By Kevin Moriarity
“And so, students of the Class of 1933, go forth and claim your futures!”
The crowd applauded. The principal of Cologne’s largest high school moved to the podium. The procession was about to begin. It would be a while until the ushers reached Peter and Sylvia’s row. They had time before they would rise to pick up their diploma.
Peter Bernard A. Sturm lit a cigarette.
“Sylvia, we end up sitting together quite often,” Peter said to the dark-haired girl sitting next to him.
“Yes Peter. The alphabet brought us together,” she replied. She looked down at her shoes. “What will you do after graduation?”
“I want to be a flier. I’m going to join the Hitler Youth. Herr Hitler is going to revive Germany’s aviation industry and I want to be part if it! You?”
“I don’t know. Mother is so worried after the anti-Jewish demonstrations in April. She says we should move out of Germany, but Father doesn’t want to give up the bookstore and start over. I suppose I’ll just keep working there.”
“I wouldn’t worry about those demonstrations. It’s just a few extremists; they are a minority of the Nazi party. Once Herr Hitler gets the economy back on track all that will go away,” Peter replied.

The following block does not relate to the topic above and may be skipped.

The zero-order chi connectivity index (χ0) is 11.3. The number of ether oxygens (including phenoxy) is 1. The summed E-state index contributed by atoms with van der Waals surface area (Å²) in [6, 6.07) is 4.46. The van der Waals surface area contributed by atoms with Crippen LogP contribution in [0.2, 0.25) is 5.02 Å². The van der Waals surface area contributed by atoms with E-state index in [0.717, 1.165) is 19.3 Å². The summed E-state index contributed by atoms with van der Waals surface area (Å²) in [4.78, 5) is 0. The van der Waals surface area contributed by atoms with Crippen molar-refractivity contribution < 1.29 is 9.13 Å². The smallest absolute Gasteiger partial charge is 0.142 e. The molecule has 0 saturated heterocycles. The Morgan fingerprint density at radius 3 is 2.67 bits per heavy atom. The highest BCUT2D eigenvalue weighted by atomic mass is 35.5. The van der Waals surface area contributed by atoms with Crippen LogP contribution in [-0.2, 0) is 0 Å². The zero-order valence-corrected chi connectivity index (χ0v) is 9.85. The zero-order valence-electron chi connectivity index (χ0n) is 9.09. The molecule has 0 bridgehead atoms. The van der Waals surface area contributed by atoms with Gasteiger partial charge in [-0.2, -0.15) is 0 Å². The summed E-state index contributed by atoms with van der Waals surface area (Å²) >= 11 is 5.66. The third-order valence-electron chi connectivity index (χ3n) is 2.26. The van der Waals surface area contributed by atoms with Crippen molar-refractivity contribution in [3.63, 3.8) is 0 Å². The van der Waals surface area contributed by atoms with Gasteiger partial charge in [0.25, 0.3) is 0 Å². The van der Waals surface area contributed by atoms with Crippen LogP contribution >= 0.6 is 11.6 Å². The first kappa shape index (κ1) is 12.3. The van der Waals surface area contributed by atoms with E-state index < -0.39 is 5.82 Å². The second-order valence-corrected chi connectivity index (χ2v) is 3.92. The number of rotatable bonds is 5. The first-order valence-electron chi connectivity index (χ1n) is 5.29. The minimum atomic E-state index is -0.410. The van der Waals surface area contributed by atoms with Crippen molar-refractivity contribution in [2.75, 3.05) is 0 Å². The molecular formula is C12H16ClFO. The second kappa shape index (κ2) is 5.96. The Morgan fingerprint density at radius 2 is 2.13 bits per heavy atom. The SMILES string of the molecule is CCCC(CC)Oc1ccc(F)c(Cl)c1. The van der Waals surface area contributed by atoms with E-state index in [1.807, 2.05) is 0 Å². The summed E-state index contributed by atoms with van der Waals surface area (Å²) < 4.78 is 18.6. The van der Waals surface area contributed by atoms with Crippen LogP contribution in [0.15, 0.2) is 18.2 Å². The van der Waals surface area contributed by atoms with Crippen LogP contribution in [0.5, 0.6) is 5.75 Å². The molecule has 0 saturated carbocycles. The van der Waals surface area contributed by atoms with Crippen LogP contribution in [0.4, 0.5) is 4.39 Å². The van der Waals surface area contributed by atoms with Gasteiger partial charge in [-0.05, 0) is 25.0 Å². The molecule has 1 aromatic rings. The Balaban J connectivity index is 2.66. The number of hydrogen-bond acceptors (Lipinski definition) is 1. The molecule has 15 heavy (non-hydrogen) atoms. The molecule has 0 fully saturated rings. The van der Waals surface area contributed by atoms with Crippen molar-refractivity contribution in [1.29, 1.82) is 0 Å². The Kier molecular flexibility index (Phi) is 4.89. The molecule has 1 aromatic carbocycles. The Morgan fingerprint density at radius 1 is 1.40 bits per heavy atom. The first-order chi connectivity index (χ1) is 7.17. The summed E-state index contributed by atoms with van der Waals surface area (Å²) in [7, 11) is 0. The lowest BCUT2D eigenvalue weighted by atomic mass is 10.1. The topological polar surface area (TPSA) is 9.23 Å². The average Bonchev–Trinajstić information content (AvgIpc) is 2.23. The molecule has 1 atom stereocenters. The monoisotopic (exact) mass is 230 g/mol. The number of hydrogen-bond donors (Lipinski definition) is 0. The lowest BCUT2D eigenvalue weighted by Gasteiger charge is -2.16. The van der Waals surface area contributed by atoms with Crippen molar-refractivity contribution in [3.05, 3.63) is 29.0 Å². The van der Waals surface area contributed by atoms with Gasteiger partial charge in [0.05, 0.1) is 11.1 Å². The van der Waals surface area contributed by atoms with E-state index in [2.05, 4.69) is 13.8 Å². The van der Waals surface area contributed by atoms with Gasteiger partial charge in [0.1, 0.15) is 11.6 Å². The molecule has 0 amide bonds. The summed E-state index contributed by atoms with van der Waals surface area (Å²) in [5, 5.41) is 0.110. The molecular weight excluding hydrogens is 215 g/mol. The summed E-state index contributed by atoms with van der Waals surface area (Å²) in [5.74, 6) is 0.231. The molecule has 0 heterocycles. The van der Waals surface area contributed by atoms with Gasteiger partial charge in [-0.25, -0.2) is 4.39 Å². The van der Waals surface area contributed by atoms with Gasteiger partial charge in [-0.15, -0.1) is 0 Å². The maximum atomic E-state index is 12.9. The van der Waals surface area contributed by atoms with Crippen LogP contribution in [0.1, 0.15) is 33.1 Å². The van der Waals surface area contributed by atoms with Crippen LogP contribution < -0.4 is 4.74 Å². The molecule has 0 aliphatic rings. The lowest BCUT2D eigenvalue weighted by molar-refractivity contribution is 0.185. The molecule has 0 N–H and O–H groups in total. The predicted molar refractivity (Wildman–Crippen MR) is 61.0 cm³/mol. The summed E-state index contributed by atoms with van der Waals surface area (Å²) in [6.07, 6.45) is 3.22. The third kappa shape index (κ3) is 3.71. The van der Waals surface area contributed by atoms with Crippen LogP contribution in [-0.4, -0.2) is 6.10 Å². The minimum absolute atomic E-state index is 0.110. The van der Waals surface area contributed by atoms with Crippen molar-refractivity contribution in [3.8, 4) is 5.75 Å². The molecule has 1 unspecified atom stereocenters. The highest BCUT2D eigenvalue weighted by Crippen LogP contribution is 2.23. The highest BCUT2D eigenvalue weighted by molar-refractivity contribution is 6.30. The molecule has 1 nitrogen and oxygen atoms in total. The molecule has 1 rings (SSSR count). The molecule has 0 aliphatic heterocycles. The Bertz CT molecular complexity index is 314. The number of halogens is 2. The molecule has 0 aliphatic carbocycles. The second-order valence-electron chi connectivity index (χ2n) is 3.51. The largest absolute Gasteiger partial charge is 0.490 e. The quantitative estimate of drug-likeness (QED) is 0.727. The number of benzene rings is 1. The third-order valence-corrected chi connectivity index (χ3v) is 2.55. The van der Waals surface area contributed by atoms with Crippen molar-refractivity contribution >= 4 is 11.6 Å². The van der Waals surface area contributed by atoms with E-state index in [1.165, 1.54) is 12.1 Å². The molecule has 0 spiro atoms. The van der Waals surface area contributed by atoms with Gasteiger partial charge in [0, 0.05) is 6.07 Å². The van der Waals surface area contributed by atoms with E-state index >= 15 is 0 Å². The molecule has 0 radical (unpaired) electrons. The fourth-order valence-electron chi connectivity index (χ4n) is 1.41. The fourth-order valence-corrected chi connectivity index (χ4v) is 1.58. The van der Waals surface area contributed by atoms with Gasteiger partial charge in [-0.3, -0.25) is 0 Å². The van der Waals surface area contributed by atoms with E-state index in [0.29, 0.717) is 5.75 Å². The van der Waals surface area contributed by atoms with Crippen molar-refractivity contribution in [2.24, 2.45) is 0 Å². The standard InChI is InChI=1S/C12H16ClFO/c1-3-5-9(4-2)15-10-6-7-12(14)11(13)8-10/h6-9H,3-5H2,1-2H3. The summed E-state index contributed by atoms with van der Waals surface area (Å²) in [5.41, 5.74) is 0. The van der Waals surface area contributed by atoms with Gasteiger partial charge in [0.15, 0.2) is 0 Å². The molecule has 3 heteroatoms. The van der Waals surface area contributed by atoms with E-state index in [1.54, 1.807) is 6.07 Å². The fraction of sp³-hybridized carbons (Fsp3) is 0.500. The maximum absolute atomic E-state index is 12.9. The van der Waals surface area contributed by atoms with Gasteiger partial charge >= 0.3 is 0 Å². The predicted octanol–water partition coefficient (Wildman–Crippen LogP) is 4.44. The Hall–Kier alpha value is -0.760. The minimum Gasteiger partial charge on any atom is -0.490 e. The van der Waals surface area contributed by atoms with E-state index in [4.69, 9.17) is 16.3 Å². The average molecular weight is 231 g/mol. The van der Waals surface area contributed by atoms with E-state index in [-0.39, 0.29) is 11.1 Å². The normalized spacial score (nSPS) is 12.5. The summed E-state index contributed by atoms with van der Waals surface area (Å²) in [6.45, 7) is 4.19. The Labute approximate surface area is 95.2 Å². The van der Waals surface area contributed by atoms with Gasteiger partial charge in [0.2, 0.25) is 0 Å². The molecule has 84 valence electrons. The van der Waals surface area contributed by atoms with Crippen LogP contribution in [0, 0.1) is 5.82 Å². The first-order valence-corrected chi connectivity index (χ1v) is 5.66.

“I bought you a present, Peter,” Sylvia said, handing Peter a box. He opened it.
“A pen. Thank you, Sylvia.”
“It’s one of the best, a Parker Duofold. Made in America.”
“Yes. Thank you. Hold this please.” Peter handed Sylvia the box.
Peter rose and clapped wildly as Elise, Peter’s girlfriend, received her diploma.
* * *
Sylvia was shopping in the plaza, the daily social gathering place for the German community. It was easy to find knockwurst in Buenos Aires in 1947. Many Germans emigrated to Argentina after the war. She turned to look at the fountain in the center of the sunny square and froze, a smile slowly developing.
“Peter,” Sylvia said.
Peter turned toward her.
“Sylvia?” he asked.
“I’m sorry you never got to fly,” she said.
“How … how did you know?” Peter asked.
Sylvia pulled up her sleeve and showed Peter the serial number tattooed on her arm.
“I called out to you. Perhaps you didn’t recognize me with my head shaved. You looked so dashing in your black uniform.”
He reached into his suit coat and took a Parker Duofold out of his pocket.
Sylvia looked at the pen; her eyes widened. She put her arms around his neck and embraced him. Peter winced slightly as the needle entered at the base of his neck.
“We were so young, so naive,” Sylvia whispered in his ear as he slowly collapsed to the ground.